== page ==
1 Sm 3:3b-10, 19
Ps 40:2, 4, 7-8, 8-9, 10
1 Cor 6:13c-15a, 17-20
The light snow made only the side streets dangerous, so I drove an hour and a half to a large, relatively modern church not too far from a river. The church itself had no cornerstone, but an adjacent school was marked "1965," which seemed as though it could have applied to the simple, auditorium-style church as well. The building has a red brick exterior with a peaked roof. The inside walls are of Belgian blocks with simple, large, clear windows high on the walls. The sanctuary has been pulled forward into the nave, where about a dozen rows of pews were removed. Sections of individual, upholstered seats face the freestanding, square, wooden altar on either side. The wooden ambo is to the left of the altar but further back. The huge, traditional, wooden crucifix hangs on the rear wall. The tabernacle is on a stand underneath a small canopy where the left side altar may have been. The statue of the Blessed Mother has been moved to the left side wall near the corner. An ambry is mounted on the wall near the doors from the narthex. Two confessionals remain. The choir loft also remains, but it appears to used now for general seating, as the piano and organ are located with more individual seats for a choir behind the altar. Today's Mass had no choir, but I suspect that I would have found the presence of a choir behind the altar somewhat distracting. The remaining pews are in four sections: two center sections and two short side sections that abut the walls. The pews are of light wood and racks holding copies of Breaking Bread and Worship are mounted on them. In the pew where I sat, one copy of Worship was the original third edition, while another copy was the revised third edition with readings from the 1998 Lectionary.
Mass began as one of two readers went to the ambo and read three short announcements. The required pretty female cantor followed at a stand at the right and announced the first hymn, "All Are Welcome," which was pasted into the front cover of the Worship hymnals. This hymn echoed the message on banners that hung on the lampposts outside. We sang all the verses as three servers the deacon, and the priest passed through the center aisle in the entrance procession. The priest made some remarks about how ordinary time is not ordinary and that some people are celebrating and others are hurting this week. The deacon led the invocations of Form C of the penitential rite. We sang a bilingual Gloria; the refrain was in Spanish, but the verses, which sounded as though they may have been a bit off the beaten path, were in English.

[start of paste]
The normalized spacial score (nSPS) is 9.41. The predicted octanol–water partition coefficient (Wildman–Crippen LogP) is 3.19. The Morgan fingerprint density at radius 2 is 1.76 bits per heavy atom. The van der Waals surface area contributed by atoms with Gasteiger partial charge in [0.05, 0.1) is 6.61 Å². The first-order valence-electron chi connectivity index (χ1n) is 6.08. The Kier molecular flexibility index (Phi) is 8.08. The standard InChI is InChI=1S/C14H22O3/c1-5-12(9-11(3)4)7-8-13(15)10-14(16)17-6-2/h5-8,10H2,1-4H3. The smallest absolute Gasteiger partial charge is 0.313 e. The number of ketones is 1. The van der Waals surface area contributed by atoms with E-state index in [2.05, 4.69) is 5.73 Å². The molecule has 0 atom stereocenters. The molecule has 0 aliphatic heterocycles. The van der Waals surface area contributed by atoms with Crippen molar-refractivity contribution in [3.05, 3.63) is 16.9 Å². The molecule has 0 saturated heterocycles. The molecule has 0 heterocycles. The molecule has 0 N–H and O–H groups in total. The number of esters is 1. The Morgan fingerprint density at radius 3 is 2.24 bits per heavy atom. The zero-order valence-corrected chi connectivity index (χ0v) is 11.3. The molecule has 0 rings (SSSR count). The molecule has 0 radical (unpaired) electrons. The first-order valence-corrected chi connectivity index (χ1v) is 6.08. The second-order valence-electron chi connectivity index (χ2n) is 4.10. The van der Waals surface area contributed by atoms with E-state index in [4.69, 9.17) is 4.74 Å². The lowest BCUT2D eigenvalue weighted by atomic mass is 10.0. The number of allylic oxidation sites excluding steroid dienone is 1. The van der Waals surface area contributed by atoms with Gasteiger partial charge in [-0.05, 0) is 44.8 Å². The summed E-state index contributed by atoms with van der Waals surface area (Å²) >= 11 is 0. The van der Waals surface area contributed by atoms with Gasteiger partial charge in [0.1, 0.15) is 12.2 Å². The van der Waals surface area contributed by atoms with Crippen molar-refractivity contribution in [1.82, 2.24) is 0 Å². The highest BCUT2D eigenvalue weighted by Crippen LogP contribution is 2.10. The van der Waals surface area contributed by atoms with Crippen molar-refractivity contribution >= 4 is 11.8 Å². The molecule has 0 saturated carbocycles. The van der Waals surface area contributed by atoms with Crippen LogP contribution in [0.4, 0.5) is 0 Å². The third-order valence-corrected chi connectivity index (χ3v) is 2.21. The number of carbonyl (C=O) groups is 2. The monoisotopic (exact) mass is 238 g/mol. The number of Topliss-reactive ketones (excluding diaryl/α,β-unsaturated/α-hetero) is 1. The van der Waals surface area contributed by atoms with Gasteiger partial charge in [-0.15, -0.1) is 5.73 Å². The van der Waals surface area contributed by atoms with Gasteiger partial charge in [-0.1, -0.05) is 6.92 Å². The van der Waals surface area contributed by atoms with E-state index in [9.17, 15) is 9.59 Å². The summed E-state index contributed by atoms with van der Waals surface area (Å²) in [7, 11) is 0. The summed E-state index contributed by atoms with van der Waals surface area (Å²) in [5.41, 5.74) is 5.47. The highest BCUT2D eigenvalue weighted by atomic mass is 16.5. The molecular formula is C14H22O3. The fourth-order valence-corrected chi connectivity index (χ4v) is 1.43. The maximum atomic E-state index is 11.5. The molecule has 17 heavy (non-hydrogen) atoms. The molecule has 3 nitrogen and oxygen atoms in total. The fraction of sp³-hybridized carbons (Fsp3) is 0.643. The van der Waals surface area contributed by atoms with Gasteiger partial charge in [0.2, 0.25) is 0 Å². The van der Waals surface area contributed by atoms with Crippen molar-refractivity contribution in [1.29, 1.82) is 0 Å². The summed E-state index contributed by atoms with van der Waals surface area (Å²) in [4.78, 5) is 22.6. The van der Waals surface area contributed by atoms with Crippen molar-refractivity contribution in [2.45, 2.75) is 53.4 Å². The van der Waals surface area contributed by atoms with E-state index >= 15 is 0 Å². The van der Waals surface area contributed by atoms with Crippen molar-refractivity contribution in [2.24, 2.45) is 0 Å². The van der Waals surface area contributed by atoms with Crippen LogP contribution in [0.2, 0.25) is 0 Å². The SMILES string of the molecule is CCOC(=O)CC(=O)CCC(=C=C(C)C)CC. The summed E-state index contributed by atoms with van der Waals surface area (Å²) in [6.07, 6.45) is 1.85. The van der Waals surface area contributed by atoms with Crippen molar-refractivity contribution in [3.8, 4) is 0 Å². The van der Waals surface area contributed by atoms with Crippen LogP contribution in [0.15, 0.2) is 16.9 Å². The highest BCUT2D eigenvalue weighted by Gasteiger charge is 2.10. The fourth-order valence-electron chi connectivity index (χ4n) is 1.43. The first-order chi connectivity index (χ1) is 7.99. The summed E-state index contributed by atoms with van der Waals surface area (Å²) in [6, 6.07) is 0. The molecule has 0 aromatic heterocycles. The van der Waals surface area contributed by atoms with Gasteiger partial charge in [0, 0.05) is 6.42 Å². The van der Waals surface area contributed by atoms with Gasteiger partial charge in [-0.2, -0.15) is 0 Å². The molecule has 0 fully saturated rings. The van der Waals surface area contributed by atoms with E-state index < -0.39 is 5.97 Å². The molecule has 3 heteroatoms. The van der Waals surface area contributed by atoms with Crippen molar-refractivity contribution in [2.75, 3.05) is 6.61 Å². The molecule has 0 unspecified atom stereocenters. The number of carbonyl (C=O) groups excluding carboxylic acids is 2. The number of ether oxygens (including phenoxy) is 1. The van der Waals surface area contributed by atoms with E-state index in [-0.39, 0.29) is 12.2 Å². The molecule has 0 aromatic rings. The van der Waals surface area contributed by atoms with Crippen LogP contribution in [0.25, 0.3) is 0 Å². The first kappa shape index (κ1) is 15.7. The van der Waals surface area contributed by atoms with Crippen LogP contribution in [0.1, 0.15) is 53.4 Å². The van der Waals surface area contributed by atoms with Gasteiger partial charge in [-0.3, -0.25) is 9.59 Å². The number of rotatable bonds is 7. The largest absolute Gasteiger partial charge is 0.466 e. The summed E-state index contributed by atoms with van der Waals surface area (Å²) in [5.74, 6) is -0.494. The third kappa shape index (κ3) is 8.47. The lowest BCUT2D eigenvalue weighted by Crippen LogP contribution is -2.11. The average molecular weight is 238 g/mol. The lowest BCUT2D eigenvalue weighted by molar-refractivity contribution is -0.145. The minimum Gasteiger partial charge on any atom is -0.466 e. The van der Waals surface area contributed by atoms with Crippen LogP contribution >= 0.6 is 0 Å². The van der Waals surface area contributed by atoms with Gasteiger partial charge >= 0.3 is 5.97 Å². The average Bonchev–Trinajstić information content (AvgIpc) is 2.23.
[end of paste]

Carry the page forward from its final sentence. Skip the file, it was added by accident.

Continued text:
The first reader went to the ambo and gave the first reading. A noticeable pause followed before the cantor sneaked across the back to the ambo at the left to sing the responsorial psalm, which seemed to be based upon the psalm of the day but was not exactly what was printed in Worship. Another noticeable pause followed before the second reader went to the ambo to give the second reading. We sang the Alleluia and the cantor sang the verse before the Gospel. The deacon held the Book of Gospels high as he approached the ambo to proclaim the Gospel.
The deacon remained to preach the homily. He started by asking us to think of various apostles and suggested that we would probably think of Peter first, then perhaps James and John. They were the ones who were at the Transfiguration and in the Garden of Gethsemane and who took the most important jobs in the early Church. Meanwhile, some are totally disdained-- few children today are named Judas. Then there is Andrew. The deacon explained that most of us aren't in the Judas category but also few are in the top eschelon with Peter, James, and John. The Andrews are totally necessary to the smooth functioning of the planet, and most of us probably are along with Andrew for the ride. Andrew could be the checkout clerk, the guy next to us in the office, or the gasoline station attendant. The homily ended with a pitch for volunteers for the Interfaith Hospitality Network, as the parish will be taking its turn hosting homeless families for three weeks in the summer.